Long term simulations of macronutrients (C, N and P) in UK freshwaters

A - Papers appearing in refereed journals

Bell, V. A., Naden, P. S., Tipping, E., Davies, H. N., Carnell, E., Davies, J. A. C., Dore, A. J., Dragosits, U., Lapworth, D. J., Muhammed, S. E., Quninton, J. N., Stuart, M., Tomilinson, S., Wang, L., Whitmore, A. P. and Wu, L. 2021. Long term simulations of macronutrients (C, N and P) in UK freshwaters. Science of the Total Environment. 776, p. 145813. https://doi.org/10.1016/j.scitotenv.2021.145813

AuthorsBell, V. A., Naden, P. S., Tipping, E., Davies, H. N., Carnell, E., Davies, J. A. C., Dore, A. J., Dragosits, U., Lapworth, D. J., Muhammed, S. E., Quninton, J. N., Stuart, M., Tomilinson, S., Wang, L., Whitmore, A. P. and Wu, L.
Abstract

Over the last two centuries, the landscape of many industrialised nations has been transformed by the spread and
intensification of agriculture, by atmospheric pollution, by human waste (rising in line with population growth), and now by changes in the climate. The research presented here aims to understand and quantify how these long-term changes have impacted UK freshwaters and the flux of macronutrients to the sea. The Long Term Large Scale (LTLS) Freshwater Model presented here used readily-available driving data (climate, land-use, nutrient inputs, catchment topography) to understand and quantify how changes in the UK's macronutrient histories have impacted on freshwater stores and fluxes. Model-reconstructed sources and fluxes of carbon, nitrogen
and phosphorus (C, N and P) from 1800 to 2010 indicate that the rapid increase in the use of agricultural fertilisers after the second world war, and the rising human population, led to a rapid rise in N & P fluxes to rivers. During this period, the modelling shows that the dominant source of N in rivers changed from improved grassland to arable, the dissolved N export to rivers quadrupled, and P from human waste increased by ~600%, despite waste water treatment. The simulations also indicate a net storage of nitrates in groundwater between the 1940s and 1990s, and a net release to coastal waters post-1990; but groundwater retention and later release of C&P are less significant. Overall, modelling indicates that >75% of C, N and P entering freshwaters goes directly to the coastal waters, with 15–20% of C & N removed in river processes. These results constitute the Over the last two centuries, the landscape of many industrialised nations has been transformed by the spread and intensification of agriculture, by atmospheric pollution, by human waste (rising in line with population growth),
and now by changes in the climate. The research presented here aims to understand and quantify how these long-term changes have impacted UK freshwaters and the flux of macronutrients to the sea. The Long Term Large Scale (LTLS) Freshwater Model presented here used readily-available driving data (climate, land-use, nutrient inputs, catchment topography) to understand and quantify how changes in the UK's macronutrient histories have impacted on freshwater stores and fluxes. Model-reconstructed sources and fluxes of carbon, nitrogen and phosphorus (C, N and P) from 1800 to 2010 indicate that the rapid increase in the use of agricultural fertilisers after the second world war, and the rising human population, led to a rapid rise in N & P fluxes to rivers. During this period, the modelling shows that the dominant source of N in rivers changed from improved grassland to arable, the dissolved N export to rivers quadrupled, and P from human waste increased by ~600%, despite waste water treatment. The simulations also indicate a net storage of nitrates in groundwater between the 1940s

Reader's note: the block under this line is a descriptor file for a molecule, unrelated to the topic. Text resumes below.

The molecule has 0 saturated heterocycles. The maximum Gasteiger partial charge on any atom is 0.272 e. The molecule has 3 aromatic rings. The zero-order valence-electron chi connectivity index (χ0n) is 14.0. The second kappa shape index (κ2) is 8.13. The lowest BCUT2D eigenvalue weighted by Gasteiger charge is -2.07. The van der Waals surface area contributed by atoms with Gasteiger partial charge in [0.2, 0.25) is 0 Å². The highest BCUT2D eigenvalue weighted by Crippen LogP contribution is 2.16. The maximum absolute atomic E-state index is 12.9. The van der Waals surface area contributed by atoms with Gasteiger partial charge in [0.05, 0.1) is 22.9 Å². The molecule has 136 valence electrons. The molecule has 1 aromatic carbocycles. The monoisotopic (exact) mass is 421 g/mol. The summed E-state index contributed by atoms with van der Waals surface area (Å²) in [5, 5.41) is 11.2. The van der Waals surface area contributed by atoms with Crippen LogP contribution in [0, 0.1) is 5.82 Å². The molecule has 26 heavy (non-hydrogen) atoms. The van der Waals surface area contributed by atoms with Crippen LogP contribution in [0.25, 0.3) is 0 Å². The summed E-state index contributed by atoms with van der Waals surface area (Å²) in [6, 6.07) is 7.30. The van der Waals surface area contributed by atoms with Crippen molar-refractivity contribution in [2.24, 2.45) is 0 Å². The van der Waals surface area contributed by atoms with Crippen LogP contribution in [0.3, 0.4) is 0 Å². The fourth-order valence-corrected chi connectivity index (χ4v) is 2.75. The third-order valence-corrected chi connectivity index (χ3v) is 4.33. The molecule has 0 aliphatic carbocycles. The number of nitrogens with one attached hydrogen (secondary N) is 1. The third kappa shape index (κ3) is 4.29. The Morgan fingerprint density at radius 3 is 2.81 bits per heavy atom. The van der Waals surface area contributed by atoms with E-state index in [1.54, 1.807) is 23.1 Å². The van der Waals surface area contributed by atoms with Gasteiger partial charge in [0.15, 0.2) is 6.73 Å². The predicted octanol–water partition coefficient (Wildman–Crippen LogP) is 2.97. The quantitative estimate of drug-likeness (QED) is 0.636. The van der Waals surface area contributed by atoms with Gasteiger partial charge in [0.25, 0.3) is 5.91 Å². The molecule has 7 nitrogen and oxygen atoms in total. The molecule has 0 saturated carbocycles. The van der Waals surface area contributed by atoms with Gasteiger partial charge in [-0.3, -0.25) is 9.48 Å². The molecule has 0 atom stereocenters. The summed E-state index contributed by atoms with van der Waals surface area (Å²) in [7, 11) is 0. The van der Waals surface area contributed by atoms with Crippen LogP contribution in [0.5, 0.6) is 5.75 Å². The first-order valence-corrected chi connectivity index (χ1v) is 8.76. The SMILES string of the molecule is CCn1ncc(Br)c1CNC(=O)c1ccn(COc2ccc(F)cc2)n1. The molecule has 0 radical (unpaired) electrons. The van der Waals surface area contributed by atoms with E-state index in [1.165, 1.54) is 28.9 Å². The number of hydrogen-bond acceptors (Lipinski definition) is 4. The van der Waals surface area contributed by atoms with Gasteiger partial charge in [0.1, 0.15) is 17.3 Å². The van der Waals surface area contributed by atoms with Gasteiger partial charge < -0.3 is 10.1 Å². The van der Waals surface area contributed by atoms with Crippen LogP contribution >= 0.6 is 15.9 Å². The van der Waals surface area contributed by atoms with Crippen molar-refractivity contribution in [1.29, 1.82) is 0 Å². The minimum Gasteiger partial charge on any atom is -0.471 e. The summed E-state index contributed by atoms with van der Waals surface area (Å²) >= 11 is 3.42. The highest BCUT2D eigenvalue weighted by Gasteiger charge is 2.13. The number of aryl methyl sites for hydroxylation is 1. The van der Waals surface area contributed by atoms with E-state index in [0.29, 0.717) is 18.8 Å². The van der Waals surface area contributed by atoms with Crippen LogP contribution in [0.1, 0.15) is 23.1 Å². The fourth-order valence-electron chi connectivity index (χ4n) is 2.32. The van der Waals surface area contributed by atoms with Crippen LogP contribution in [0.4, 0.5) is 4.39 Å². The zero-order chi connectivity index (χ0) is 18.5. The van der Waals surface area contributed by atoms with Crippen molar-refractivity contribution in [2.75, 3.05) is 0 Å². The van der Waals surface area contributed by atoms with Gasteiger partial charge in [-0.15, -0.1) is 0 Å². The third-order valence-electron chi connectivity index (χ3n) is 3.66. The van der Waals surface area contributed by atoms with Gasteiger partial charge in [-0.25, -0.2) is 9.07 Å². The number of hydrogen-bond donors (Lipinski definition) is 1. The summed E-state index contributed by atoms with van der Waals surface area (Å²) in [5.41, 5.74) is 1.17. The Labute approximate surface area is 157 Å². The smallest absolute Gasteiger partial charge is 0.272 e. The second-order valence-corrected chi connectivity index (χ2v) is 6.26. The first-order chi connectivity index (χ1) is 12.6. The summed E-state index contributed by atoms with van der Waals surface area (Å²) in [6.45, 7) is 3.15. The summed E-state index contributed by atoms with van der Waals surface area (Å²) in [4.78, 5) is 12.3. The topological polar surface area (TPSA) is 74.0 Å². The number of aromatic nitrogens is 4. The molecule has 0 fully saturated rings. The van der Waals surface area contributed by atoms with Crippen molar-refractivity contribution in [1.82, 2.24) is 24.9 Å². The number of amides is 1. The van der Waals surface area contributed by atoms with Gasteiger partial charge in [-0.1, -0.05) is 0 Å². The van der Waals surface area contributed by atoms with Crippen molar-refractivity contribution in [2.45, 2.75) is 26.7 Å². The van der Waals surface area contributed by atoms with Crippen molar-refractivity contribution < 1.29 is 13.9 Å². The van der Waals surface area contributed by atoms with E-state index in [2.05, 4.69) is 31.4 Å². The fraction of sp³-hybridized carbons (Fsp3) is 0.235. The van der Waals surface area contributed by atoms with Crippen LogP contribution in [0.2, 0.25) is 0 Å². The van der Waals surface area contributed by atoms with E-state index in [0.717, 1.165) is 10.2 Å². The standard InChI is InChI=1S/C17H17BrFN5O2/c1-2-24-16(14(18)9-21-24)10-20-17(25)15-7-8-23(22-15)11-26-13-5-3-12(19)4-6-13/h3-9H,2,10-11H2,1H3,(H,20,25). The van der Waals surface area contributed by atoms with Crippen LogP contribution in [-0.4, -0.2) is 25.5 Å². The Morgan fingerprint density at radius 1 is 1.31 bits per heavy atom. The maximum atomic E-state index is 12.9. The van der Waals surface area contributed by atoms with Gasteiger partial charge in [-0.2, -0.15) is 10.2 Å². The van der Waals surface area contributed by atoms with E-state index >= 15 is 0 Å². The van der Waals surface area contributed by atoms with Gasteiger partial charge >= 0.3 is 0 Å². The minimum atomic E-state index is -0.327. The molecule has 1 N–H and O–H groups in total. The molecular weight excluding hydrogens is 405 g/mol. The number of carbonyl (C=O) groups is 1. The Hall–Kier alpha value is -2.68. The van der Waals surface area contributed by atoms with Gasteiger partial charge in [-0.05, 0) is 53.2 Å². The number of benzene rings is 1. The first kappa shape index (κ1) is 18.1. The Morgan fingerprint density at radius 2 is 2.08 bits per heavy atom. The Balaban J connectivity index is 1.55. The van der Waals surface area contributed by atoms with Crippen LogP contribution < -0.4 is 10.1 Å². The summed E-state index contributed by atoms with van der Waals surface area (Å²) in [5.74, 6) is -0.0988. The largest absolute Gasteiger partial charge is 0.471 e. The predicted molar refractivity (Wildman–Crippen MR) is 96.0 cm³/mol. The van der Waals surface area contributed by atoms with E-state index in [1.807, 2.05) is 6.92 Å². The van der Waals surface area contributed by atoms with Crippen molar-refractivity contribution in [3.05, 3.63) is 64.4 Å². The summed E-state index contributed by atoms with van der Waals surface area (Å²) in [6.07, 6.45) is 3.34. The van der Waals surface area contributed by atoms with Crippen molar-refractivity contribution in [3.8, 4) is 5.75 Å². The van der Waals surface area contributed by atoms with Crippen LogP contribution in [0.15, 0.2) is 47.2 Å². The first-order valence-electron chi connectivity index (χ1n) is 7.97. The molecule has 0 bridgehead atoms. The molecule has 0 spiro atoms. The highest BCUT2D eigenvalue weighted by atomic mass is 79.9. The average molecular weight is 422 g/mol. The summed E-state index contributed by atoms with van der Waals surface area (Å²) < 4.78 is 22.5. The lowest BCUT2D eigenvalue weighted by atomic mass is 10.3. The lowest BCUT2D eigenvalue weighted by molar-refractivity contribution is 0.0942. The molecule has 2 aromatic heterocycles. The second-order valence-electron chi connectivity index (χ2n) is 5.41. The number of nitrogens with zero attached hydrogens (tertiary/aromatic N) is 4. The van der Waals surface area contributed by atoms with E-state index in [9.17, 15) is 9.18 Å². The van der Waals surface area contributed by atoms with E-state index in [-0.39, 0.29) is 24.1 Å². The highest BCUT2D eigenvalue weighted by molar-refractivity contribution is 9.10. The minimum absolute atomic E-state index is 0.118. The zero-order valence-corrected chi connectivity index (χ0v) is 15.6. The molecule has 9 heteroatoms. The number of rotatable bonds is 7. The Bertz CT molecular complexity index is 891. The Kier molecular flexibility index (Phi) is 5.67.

and 1990s, and a net release to coastal waters post-1990; but groundwater retention and later release of C&P are less significant. Overall, modelling indicates that >75% of C, N and P entering freshwaters goes directly to the coastal waters, with 15–20% of C & N removed in river processes. These results constitute the first process-based integrated modelling assessment of freshwater macronutrient change at a national scale. The LTLS approach provides a methodology to develop fully-coupled global models of terrestrial, freshwater, atmospheric and marine processes that can take account of changes in land-management and climate.

KeywordsHydrological modelling; Macronutrients; Water quality
Year of Publication2021
JournalScience of the Total Environment
Journal citation776, p. 145813
Digital Object Identifier (DOI)https://doi.org/10.1016/j.scitotenv.2021.145813
Open accessPublished as ‘gold’ (paid) open access
FunderBiotechnology and Biological Sciences Research Council
Funder project or codeS2N - Soil to Nutrition [ISPG]
Publisher's version
Output statusPublished
Publication dates
Online19 Feb 2021
Publication process dates
Accepted07 Feb 2021
PublisherElsevier Science Bv
ISSN0048-9697

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